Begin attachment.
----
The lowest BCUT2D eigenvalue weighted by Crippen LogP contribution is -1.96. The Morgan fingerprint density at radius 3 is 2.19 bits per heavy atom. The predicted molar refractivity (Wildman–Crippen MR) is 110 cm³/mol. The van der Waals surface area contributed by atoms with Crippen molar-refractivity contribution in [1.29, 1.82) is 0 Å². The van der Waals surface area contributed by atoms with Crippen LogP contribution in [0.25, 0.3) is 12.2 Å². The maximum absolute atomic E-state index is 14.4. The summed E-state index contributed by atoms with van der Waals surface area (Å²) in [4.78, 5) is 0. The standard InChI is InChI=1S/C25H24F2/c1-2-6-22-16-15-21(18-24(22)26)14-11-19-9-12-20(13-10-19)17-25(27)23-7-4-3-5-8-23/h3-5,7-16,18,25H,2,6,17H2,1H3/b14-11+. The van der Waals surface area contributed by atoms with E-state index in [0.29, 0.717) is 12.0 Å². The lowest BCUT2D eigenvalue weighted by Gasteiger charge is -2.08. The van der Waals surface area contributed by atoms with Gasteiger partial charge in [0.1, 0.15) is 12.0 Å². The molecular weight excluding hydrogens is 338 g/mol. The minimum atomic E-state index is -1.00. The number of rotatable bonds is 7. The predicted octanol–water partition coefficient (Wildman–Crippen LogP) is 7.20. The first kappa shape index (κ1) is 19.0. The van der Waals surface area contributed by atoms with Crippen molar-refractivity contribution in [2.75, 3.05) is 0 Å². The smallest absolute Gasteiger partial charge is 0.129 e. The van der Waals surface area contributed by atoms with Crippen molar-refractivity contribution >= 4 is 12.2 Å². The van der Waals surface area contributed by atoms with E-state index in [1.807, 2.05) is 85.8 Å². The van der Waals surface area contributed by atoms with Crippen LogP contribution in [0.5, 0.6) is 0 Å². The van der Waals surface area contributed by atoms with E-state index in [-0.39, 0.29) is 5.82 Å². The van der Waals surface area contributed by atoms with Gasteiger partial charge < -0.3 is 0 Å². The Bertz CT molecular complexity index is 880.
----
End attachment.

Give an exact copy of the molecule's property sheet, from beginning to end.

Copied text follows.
The lowest BCUT2D eigenvalue weighted by Crippen LogP contribution is -1.96. The Morgan fingerprint density at radius 3 is 2.19 bits per heavy atom. The predicted molar refractivity (Wildman–Crippen MR) is 110 cm³/mol. The van der Waals surface area contributed by atoms with Crippen molar-refractivity contribution in [1.29, 1.82) is 0 Å². The van der Waals surface area contributed by atoms with Crippen LogP contribution in [0.25, 0.3) is 12.2 Å². The maximum absolute atomic E-state index is 14.4. The summed E-state index contributed by atoms with van der Waals surface area (Å²) in [4.78, 5) is 0. The standard InChI is InChI=1S/C25H24F2/c1-2-6-22-16-15-21(18-24(22)26)14-11-19-9-12-20(13-10-19)17-25(27)23-7-4-3-5-8-23/h3-5,7-16,18,25H,2,6,17H2,1H3/b14-11+. The van der Waals surface area contributed by atoms with E-state index in [0.29, 0.717) is 12.0 Å². The lowest BCUT2D eigenvalue weighted by Gasteiger charge is -2.08. The van der Waals surface area contributed by atoms with Gasteiger partial charge in [0.1, 0.15) is 12.0 Å². The molecular weight excluding hydrogens is 338 g/mol. The minimum atomic E-state index is -1.00. The number of rotatable bonds is 7. The predicted octanol–water partition coefficient (Wildman–Crippen LogP) is 7.20. The first kappa shape index (κ1) is 19.0. The van der Waals surface area contributed by atoms with Crippen molar-refractivity contribution in [2.75, 3.05) is 0 Å². The smallest absolute Gasteiger partial charge is 0.129 e. The van der Waals surface area contributed by atoms with Crippen molar-refractivity contribution >= 4 is 12.2 Å². The van der Waals surface area contributed by atoms with E-state index in [1.807, 2.05) is 85.8 Å². The van der Waals surface area contributed by atoms with Crippen LogP contribution in [0.5, 0.6) is 0 Å². The van der Waals surface area contributed by atoms with E-state index in [-0.39, 0.29) is 5.82 Å². The van der Waals surface area contributed by atoms with Gasteiger partial charge < -0.3 is 0 Å². The Bertz CT molecular complexity index is 880.